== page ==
The throwback restaurant concept could solve uniquely modern challenges.

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Before there were fast food jingles on TV and drive-thrus seemingly on every corner, there was the automat. In the first half of the 20th century, this system of vending hot meals to diners through a series of glass lockers seemed like the wave of the future. But over the past 40 or so years, automats have existed as little more than dated literary references.

But with restaurants still struggling to survive amid a pandemic that's forced them to both drastically scale back and overhaul their operations, there are some early signs that automats could be positioned for an unexpected comeback. In fact, the Wall Street Journal reports that two automats, one in Manhattan and another across the Hudson River in Jersey City, should be opening up before the end of 2020. 

In the case of Jersey City's Automat Kitchen, the pandemic didn't birth the idea for proprietor Joe Scutellaro. In fact, it pushed back its scheduled opening from April to December. “In the Covid-19 environment, it's actually the right concept,” he told the Journal. “We didn't go into this anticipating a pandemic, but here we are.”

Seemingly taking its cues from automats of the past, the concept is built around classic comfort foods like pastrami sandwiches and chicken-and-dumplings pot pie, all of which customers will pick up from cubbies without any contact with staff. Obviously, the advent of the smartphone will make for a more streamlined experience. At Automat Kitchen, customers can order in advance online and unlock the cubby with a unique code once the food's ready (usually 5 to 7 minutes after an order comes in, Scutellaro tells the Journal).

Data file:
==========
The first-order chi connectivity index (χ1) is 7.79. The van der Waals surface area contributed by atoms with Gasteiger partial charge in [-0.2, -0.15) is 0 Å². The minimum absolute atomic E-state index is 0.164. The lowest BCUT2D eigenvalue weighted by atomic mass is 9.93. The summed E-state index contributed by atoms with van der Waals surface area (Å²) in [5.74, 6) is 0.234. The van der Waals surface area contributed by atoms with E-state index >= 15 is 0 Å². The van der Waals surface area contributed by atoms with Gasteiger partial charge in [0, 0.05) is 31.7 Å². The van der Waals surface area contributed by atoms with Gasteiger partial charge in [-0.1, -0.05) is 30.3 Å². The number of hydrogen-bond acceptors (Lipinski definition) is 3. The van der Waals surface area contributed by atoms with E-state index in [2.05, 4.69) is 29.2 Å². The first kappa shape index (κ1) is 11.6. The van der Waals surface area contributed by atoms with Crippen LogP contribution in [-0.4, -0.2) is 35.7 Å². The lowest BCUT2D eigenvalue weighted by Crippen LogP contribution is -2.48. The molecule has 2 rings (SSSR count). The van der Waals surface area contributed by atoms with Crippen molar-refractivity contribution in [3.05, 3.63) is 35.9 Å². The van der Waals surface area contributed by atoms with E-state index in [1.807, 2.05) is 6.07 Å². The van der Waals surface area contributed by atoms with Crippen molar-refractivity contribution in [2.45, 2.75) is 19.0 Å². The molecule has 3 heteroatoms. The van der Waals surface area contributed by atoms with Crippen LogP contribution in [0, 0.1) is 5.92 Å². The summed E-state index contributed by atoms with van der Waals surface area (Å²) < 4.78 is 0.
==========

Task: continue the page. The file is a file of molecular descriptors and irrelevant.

In other ways, these early reimaginings of the automat are unique products of their current circumstances. In Manhattan, the somewhat-ironically named Brooklyn Dumpling Shop will deploy safety and sanitation measures like UV light for killing germs and a sanitation mist to clean up food cubbies between orders, as well as contactless kiosks that can detect your fingers without a tap. On top of that, it'll feature a kitchen staff consisting mostly of robots, with one or two staff members on hand to make sure they're deep frying and flipping dumplings correctly. 

As Brooklyn Dumping Shop owner Stratis Morfogen observes, it's perhaps fitting that 2020 could see the rebirth of the automat. While the concept made its American debut in 1902, the Spanish Flu, which ended in 1920, played a sizable role in expanding the automat's footprint across the US. 

“The timing is eerily similar,” Morfogen told the Journal. “A century later, and I'm doing the same thing.” 

While a San Francisco chain called Eatsa toyed with the automat format in 2016 only to close up operations a year later, restaurant biz experts seem to believe the automat is posed for a comeback. In fact, the Journal notes that restaurant franchise development company Fransmart has already struck a deal to open 500 Brooklyn Dumpling Shops over the next decade, giving Morfogen $40,000 for each, plus 5% in royalties. 

So is the Automat here to stay, or is it just another fad? It's far too early to tell, but the ability to introduce easy automation and offer relatively contactless service suggests the idea has legs even after a Covid-19 vaccine makes life a little easier for restaurants. Someday soon, we might be asking ourselves what kind of tip is appropriate to leave for food retrieved from a locker.